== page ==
287       173       460       21.5  
Over 90% through 100%
    423       527       950       44.3  
Over 100%
    75       157       232       10.8  
     
     
Total
  $ 1,117     $ 1,027     $ 2,144       100.0 %
Other Retail
                               
Less than or equal to 80%
  $ 10,446     $ 1,976     $ 12,422       77.3 %
Over 80% through 90%
    1,581       552       2,133       13.3  
Over 90% through 100%
    887       546       1,433       8.9  
Over 100%
    52       23       75       .5  
     
     
Total
  $ 12,966     $ 3,097     $ 16,063       100.0 %
Total Company
                               
Less than or equal to 80%
  $ 10,778     $ 2,146     $ 12,924       71.0 %
Over 80% through 90%
    1,868       725       2,593       14.2  
Over 90% through 100%
    1,310       1,073       2,383       13.1  
Over 100%
    127       180       307       1.7  
     
     
Total
  $ 14,083     $ 4,124     $ 18,207       100.0 %
(a) Consumer finance category included credit originated and managed by U.S. Bank Consumer Finance, as well as the majority of home equity and second mortgages with a loan-to-value greater than 100 percent that were originated in the branches.
Note:   Loan-to-values determined at current amortized loan balance, or maximum of current commitment or current balance on lines.
 
Within the consumer finance division approximately $3.0 billion of residential mortgages were to customers that may be defined as sub-prime borrowers at September 30, 2008, compared with $3.3 billion at December 31, 2007. The following table provides further information on residential mortgages for the consumer finance division:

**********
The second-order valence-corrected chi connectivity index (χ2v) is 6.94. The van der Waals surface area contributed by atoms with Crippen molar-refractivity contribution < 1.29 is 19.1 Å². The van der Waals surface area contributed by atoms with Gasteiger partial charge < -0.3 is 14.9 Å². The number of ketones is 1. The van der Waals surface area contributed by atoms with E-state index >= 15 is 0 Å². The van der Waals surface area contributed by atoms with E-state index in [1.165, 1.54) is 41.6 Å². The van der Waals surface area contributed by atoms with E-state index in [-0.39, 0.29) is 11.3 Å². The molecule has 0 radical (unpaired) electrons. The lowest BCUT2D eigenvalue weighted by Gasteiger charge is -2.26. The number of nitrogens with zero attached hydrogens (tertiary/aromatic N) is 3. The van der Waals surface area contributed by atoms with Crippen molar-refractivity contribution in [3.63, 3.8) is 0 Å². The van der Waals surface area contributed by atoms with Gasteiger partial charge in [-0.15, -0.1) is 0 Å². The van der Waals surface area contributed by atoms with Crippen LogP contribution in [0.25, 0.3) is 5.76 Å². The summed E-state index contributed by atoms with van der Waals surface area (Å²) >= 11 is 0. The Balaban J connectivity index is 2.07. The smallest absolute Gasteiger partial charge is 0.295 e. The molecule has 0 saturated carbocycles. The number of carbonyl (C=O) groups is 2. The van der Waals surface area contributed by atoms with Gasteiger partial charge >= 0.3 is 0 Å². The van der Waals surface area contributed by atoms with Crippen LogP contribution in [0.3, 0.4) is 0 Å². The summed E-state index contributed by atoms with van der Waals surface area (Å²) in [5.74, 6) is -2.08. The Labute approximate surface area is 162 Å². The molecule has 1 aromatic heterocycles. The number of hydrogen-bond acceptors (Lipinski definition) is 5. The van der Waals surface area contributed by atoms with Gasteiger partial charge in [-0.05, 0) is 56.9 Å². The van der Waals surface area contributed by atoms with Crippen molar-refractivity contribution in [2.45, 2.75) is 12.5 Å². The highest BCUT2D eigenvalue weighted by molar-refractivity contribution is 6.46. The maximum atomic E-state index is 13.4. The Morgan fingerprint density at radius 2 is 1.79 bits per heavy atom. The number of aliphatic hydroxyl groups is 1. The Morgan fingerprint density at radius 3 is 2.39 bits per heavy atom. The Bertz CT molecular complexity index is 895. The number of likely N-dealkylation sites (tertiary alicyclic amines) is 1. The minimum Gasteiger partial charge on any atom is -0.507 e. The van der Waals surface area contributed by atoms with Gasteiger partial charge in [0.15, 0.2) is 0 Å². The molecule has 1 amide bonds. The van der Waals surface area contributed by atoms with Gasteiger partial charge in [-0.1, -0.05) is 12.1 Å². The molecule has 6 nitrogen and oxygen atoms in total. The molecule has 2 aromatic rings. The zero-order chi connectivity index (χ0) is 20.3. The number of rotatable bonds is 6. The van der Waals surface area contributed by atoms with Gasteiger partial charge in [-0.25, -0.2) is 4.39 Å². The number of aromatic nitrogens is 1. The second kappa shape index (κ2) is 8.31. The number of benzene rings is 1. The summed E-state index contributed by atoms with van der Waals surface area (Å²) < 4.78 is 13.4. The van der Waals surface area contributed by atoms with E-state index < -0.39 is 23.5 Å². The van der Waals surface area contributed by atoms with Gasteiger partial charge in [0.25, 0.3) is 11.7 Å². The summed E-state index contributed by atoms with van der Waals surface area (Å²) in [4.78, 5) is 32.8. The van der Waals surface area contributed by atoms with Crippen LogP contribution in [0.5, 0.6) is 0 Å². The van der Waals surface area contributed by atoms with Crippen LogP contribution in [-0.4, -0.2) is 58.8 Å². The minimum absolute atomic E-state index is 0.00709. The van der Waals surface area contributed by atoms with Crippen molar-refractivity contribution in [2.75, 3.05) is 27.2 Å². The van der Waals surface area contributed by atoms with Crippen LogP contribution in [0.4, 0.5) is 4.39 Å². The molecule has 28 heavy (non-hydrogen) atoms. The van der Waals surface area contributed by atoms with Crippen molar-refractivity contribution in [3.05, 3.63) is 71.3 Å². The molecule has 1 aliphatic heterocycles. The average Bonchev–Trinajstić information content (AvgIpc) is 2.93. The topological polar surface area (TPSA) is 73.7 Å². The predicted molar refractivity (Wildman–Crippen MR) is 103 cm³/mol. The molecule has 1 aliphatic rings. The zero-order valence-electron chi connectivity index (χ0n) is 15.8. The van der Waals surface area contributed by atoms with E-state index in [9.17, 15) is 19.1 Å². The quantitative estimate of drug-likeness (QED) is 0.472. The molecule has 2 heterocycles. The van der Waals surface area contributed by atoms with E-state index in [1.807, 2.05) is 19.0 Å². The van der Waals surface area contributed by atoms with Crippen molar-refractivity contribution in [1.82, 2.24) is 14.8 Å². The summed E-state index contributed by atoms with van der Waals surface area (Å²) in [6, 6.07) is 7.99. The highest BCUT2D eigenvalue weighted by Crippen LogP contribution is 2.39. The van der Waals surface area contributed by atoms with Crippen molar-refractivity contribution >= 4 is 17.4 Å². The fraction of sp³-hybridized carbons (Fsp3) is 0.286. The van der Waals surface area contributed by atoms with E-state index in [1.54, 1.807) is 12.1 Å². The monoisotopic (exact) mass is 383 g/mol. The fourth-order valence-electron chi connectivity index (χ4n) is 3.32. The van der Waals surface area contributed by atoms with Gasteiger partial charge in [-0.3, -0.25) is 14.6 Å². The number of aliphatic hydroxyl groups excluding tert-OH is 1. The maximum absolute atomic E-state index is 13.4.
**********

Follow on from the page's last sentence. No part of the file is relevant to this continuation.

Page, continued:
Interest
                Percent of
 
(Dollars in Millions)   Only     Amortizing     Total     Division  
   
 
Sub-Prime Borrowers
                               
Less than or equal to 80%
  $ 4     $ 1,113     $ 1,117       11.3 %
Over 80% through 90%
    6       745       751       7.6  
Over 90% through 100%
    20       1,049       1,069       10.8  
Over 100%
          105       105       1.0  
     
     
Total
  $ 30     $ 3,012     $ 3,042       30.7 %
Other Borrowers
                               
Less than or equal to 80%
  $ 882     $ 1,526     $ 2,408       24.3 %
Over 80% through 90%
    748       843       1,591       16.1  
Over 90% through 100%
    770       2,043       2,813       28.4  
Over 100%
          53       53       .5  
     
     
Total
  $ 2,400     $ 4,465     $ 6,865       69.3 %
     
     
Total Consumer Finance
  $ 2,430     $ 7,477     $ 9,907       100.0 %
 
In addition to residential mortgages, the consumer finance division had $.8 billion of home equity and second mortgage loans to customers that may be defined as sub-prime borrowers at September 30, 2008, compared with $.9 billion at December 31, 2007. The following table provides further information on home equity and second mortgages for the consumer finance division: